I think you should hub about this! It's such a vital, wonderful phenomenon of life and living fully!! I'll love to read it if you do!

And your own feelings of appreciation for all around you - both in nature and in personal experience is so similar to my own feelings about life and what a privilege it is to BE and to LIVE. The abiltiy to value both the "good and the bad" as you expressed is probably the key to being a happy person, as well. When folks expect (like Lucy in the "Peanuts" comics) only "ups" and no "downs" - they're setting themselves up for a lot of bitter disappointments and frustrations. LIFE is dynamic - it moves between its options & contrasts, just as we as living things must do. All ups would be such a static, boring state - it would be a "state" - of being lifeless! Only when we can feel all our emotions ("good and bad") are we even capable of feeling the good stuff!

Thank you, Martie - for visiting and adding such jewels of your own thoughts here to my hub. It's not really "my" hub but belongs to whomever shares it together!

Mentalist acer profile image

Mentalist acer 6 years ago from A Voice in your Mind!

I remember well the debate raised over"Silent Spring" and it's referrence that DDT made bird eggs fragile...the book led to a concensus that man-made chemicles if not used with deliberation usualy leads to a detrimental effect...

Nellieanna profile image

Nellieanna 6 years ago from TEXAS Author

Oh, Feline Prophet - how COULD I ever lose a sense of wonder, having such wonderful friends to encourage and to lead the way? Thank you, dear - for visiting and commenting. So glad to be able to have a way to introduce Rachel Carson to thinking people like you!

That was my hope but I never dreamed so many would find it and key into it.

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Nellieanna 6 years ago from TEXAS Author

It is indeed astonishing, rasingme, - to find so many wonderfully kindred souls and like-minds among the HubPage family! You're certainly one of mine.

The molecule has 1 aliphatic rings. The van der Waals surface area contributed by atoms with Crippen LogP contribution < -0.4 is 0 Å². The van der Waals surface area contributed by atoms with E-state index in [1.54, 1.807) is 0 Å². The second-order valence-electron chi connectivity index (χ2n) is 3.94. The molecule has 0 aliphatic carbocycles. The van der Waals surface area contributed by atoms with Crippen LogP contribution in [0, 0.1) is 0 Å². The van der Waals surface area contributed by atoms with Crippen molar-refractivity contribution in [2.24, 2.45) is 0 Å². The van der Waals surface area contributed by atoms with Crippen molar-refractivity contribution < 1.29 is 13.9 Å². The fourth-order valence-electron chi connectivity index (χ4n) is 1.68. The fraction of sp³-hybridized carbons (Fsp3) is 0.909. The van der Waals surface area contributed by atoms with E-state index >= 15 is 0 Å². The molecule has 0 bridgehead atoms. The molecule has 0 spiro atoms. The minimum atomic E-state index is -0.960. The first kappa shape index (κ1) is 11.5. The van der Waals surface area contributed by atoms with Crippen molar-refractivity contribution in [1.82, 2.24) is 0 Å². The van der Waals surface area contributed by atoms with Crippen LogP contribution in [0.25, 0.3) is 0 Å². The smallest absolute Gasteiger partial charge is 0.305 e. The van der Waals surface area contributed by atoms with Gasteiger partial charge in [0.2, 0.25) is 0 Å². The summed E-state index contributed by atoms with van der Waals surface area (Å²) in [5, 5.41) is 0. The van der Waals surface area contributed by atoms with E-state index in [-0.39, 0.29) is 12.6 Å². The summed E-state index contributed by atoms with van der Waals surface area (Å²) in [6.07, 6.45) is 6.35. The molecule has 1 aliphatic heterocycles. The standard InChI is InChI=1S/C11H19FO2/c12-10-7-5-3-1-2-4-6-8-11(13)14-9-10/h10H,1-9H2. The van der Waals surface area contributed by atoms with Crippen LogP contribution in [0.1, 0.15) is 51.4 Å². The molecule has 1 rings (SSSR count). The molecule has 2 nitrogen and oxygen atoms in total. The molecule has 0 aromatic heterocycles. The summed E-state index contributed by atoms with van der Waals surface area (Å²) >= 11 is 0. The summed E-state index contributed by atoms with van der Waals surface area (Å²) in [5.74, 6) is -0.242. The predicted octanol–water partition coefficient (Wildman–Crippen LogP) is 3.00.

It's so very gratifying to discover that Rachel Carson really isn't all that well-known these days and to have this way to introduce her and her oustanding work to others who can appreciate what it means. I have sort of taken her for granted and you know how easily one can assume that what one is aware of is common knowledge to all. But with so many years passing, of course - it's not always possible unless it's been emphasized. I guess the work she did has blended into the general Green effort, and now that DDT is no longer the threat it was at that time and new ones have replaced it - well - people feel that the current efforts are brand-new and just emerging, perhaps. Perhaps even when Rachel Carson began her efforts, earlier conservation practices had been going on in the light of what was understood.

I know that my parents were conscious of and observed many areas of protection for our Earth, though at that time I suppose itski resources seemed inexhaustible. Certainly as the pioneers crossed this continent's vast spaces and found its resources, it must have seemed infinite to them.

But even as a kid, I always wondered about that myself. Just looking at my prized Earth globe on my little desk made me think about what a contained place it really is. I felt a kind of stewardship for my little corner of it, at least.